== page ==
The billing records reflected that Fortis had waived premium payments for Jones up until their final decision on August 26 to deny her long-term disability benefits. She was added back as an employee after she returned to work full-time in October. These records confirmed that her coverage had lapsed.

Disability insurance attorney presents arguments to refute lapse of insurance policy.

As part of the appeal, Jones disability insurance attorneys argued that her coverage had begun on April 2001, and that there was no lapse of coverage in 2004 because Fabyanske had continued to consider her a full-time employee on medical leave until she returned to work full-time. The Court found that while some insurance policies allow coverage until an employee is formally terminated, the Fortis policy clearly stated that disability insurance coverage ended when an employee was no longer an active, full-time employee. It was impossible to consider an employee who had not worked for several months as an active, full-time employee.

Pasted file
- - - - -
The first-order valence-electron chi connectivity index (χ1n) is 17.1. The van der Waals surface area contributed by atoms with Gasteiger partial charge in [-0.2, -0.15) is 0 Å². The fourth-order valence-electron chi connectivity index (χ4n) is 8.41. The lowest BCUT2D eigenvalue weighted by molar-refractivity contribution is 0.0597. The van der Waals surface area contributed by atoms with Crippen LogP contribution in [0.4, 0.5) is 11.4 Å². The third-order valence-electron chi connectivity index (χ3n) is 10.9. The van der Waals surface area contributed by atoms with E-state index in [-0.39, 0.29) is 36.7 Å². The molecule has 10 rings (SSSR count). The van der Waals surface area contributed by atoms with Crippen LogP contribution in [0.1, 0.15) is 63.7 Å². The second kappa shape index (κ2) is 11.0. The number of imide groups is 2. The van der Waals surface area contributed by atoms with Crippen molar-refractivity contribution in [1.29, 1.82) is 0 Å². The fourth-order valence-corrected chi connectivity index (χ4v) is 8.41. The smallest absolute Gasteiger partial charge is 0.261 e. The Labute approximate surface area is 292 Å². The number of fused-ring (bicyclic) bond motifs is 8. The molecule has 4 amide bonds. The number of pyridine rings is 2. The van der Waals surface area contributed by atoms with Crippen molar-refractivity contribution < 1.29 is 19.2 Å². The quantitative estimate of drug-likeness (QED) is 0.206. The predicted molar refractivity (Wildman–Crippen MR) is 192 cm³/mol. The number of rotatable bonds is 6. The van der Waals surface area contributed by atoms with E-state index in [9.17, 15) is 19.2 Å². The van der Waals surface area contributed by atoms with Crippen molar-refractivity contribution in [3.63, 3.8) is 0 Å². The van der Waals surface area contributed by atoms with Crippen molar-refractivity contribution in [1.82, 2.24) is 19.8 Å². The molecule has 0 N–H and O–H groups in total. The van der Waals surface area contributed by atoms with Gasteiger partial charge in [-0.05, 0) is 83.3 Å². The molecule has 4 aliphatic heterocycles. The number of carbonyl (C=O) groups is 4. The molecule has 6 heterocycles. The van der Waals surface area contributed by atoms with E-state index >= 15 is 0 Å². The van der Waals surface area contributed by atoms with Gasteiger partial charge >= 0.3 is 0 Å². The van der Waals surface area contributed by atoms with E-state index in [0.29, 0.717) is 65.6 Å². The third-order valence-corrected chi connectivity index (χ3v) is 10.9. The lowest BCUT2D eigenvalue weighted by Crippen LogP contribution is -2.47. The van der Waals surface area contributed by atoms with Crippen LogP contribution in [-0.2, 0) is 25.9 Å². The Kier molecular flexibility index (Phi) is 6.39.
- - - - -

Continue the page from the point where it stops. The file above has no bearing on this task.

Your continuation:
Jones’ disability attorneys argued that interpreting the 30-hour per week requirement literally would lead to absurd results, because an employee taking a day off for a vacation, a holiday or illness would lose coverage and be subject to the pre-existing condition provision upon returning to work. The Court saw no evidence that either Fortis or Unum applied such hard-line restrictions. In fact the record demonstrated otherwise. Jones had missed a week of work in November 2004 due to illness, and this was not counted against her.